vegetables well into their 80s and 90s.
Although he loved companionship, travel for mathematics, and mountain adventures, his favorite
spot for quiet solitude was Skyward, in the glowing and sometimes misty fields, heather, and
spruce, above the lull of crashing waves on the rocky coast of Down East Maine. Here, he
settled into Flo’s company, picking cranberries and blueberries and rambling with a dog or
grandchild. Generously, they invited family into this Eden, with annual visits that marked some
of their most important events, such as his granddaughter’s first steps and recent marriage, and
releasing his beloved Flo’s ashes to the waves.
As a mathematician, he took part in groundbreaking innovations across more than one domain.
His induction into the National Academy of Sciences in 2012, which only a specialist will
understand, cites four different research directions. Later in his career, Wendell received a series
of prizes that recognized the importance of key parts of his life’s work in different disciplines:
the Steele Prize (1987) from the American Mathematical Society; the Reid Prize (1994) from the
Society for Industrial and Applied Mathematics; and the Isaacs Award (2006) from the
International Society for Dynamic Games. His doctoral students were a legacy as substantial as
his own research. For all the diversity of topics, backgrounds, and styles, he worked intensely
with them, often invited them home, and maintained his support for them through their careers.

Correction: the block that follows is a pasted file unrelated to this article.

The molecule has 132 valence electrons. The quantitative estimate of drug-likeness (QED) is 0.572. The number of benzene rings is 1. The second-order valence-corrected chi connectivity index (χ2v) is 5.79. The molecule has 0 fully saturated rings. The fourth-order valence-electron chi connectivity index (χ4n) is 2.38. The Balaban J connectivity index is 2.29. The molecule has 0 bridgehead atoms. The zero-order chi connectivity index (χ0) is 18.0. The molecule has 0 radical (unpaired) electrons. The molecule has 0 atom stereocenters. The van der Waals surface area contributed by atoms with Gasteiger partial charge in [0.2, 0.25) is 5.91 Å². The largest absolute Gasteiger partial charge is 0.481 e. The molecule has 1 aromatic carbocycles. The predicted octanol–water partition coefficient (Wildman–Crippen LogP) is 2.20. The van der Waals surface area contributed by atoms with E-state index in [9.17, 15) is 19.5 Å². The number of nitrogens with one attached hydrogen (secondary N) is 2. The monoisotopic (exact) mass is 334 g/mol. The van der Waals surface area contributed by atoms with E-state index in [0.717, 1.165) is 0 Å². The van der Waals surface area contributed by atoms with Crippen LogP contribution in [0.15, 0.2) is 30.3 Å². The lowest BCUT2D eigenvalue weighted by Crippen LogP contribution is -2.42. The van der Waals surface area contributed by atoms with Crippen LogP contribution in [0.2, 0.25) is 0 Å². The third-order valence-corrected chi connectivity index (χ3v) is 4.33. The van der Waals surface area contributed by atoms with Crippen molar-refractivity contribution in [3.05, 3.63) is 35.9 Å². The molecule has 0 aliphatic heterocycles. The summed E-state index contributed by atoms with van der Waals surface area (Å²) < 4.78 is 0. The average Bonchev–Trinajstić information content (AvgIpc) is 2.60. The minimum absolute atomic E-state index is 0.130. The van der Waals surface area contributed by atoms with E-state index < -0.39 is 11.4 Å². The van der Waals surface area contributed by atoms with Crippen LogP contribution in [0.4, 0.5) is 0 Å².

Wendell respected his students and cared for them, a care and respect that they have returned
even long after his retirement.
Wendell’s love and wit were measured and dry but profoundly felt by those who knew him. In
his later years, he refocused on family. As Flo struggled with obstacles to her health in the years
before her passing in 2014, Wendell cleared away all distractions and devoted himself to her
care, even as cook, when she could no longer stand long enough in the kitchen. The loss of her
was certainly the greatest blow he ever suffered, after 66 years of marriage and 69 as a couple,
since he was just 17. Without Flo, he deepened his bonds with his sons, daughters in law, and
grandchildren and, when he lost his independence, welcomed with warmth the nurturing,
affection, and loyalty of remarkable caregivers. After a lifetime of generosity and commitment,
and in the presence of family, friends, and caregivers, Wendell ultimately joined his dearest love,
Flo, in eternity.
A memorial service to celebrate Wendell’s life is being planned for Saturday, April 1st, 2023 at 1
PM at Manning Chapel on Brown University Green, near the corner of Waterman and Prospect
Streets. A reception will follow at 2:30 at Flatbread Company at 161 Cushing Street, off of
Thayer Street, near campus. Parking is on the street near both venues. In lieu of flowers,
donations in his name are welcomed to Hope Health Hospice of Rhode Island
(https://www.hopehealthco.org/ways-to-give/donatenow/), Partners in Health
(https://www.pih.org/donate), and the Downeast Coastal Conservancy of Maine